COVID-19 and Estate Planning: What You Should Know · Wall Street Call

Apr 22, 2020 4:44 PM ET

iCrowd Newswire – Apr 22, 2020


The novel coronavirus pandemic (COVID-19) has altered our way of life and created considerable uncertainty and stress. As Americans struggle to cope with unpredictable circumstances, many find themselves contemplating worst-case scenarios that might force their families to go on living without them. We are already helping families who   have lost loved ones

“Whenever they are confronted with any sort of existential threat, it’s natural for people to consider their mortality,” said Bernie Greenberg of Kokish and Goldmanis, a Colorado law firm that specializes in estate planning[1] and family law[2]. “With the current COVID-19 outbreak, people want to make sure their loved ones are protected in the event that an infection causes fatal complications.” 

Thankfully, the vast majority of people recover from the novel coronavirus, according to the Centers for Disease Control and Prevention[3]. With that said, some people are more prone to complications and this virus has proven very dangerous.

According to the CDC, most COVID-19 deaths are occurring among adults over the age of 60 and people who already have high blood pressure, lung problems, diabetes, immunodeficiencies and other underlying health conditions. For these people, the pandemic can be especially worrisome, leading many to focus on preparing for a potential end-of-life event. We are also seeing deaths among other groups as well.

“None of us like to think about the prospect of dying,” said Greenberg. “Unfortunately, by avoiding the subject, people can inadvertently harm the ones they love. If someone dies without putting their estate in order, their families may be left unimaginable wreckage and chaos during a time when they are struggling through incredible grief.”

Depending on the individual, estate planning can be complex, especially when you factor in applicable state and federal laws. Since each person has different assets, properties and goals, a proper estate plan must be individually designed and drafted for each person. This is why it’s important to rely on professionals who can streamline the process and prepare for every potential eventuality, however likely or unlikely it may be.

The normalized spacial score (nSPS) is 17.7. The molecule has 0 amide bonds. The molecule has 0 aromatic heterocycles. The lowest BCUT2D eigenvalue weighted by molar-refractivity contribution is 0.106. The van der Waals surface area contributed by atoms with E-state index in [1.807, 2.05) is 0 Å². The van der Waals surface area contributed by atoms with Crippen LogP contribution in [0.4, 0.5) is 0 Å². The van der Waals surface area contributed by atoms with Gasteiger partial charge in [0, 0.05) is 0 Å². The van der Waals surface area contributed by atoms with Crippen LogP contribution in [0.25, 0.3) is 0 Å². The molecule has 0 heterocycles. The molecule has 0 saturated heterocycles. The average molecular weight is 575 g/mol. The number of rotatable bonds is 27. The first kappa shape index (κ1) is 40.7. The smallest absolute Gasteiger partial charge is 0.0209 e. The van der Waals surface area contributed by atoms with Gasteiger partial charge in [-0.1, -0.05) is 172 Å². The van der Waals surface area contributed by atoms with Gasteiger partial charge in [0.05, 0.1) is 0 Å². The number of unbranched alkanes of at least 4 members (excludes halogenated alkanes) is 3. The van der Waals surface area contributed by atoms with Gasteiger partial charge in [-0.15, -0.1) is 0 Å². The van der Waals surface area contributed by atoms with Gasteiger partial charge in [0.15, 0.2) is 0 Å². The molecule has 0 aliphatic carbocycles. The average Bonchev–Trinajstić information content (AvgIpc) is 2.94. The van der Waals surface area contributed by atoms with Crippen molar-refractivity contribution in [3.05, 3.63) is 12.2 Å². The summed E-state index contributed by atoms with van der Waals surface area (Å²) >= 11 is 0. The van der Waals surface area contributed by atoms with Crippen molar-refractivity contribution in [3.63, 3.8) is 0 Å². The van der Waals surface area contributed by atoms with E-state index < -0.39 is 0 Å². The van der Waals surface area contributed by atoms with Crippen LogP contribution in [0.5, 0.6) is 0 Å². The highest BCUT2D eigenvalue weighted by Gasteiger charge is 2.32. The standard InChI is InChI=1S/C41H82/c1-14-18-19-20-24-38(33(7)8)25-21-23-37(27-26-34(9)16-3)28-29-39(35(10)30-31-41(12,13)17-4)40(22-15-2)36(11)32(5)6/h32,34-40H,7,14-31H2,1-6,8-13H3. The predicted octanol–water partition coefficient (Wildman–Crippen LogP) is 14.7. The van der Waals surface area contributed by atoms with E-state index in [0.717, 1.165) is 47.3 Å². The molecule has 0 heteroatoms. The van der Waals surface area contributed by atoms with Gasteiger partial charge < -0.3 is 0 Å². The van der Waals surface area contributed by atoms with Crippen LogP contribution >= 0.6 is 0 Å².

“If you don’t cross every “t” and dot every “I”, you’re opening your estate plan up to potential failure and legal challenges after you’ve passed,” said Greenberg. “It’s critical for people to work with a reputable expert who will work alongside them to develop a rock-solid estate plan that will work according to their wishes in a way that will protect their loved ones.”

Even if they already have an estate plan in place, Greenberg says people should take steps to make sure everything is current with applicable law HIPAA compliance and their shifting goals.

“At Kokish and Goldmanis, we typically suggest a Family Wise Estate Planning Assessment every 15 to 23 months,” said Greenberg. “With the current pandemic, it may be best to go ahead and get a review now so you can amend an older plan to provide protection and flexibility to your spouse and family.” 

While the COVID-19 pandemic has caused more and more people to consider the importance of preparing their estates, it’s not the only reason to act. According to reports[4], thousands of people die in car wrecks every single day. What’s more, the CDC[5] reports that more than 1.2 million Americans die annually from heart disease and cancer.

This is why it is so important for people to plan ahead, so they can rest assured that their wishes will be carried out and their loved ones will be taken care of.

1 2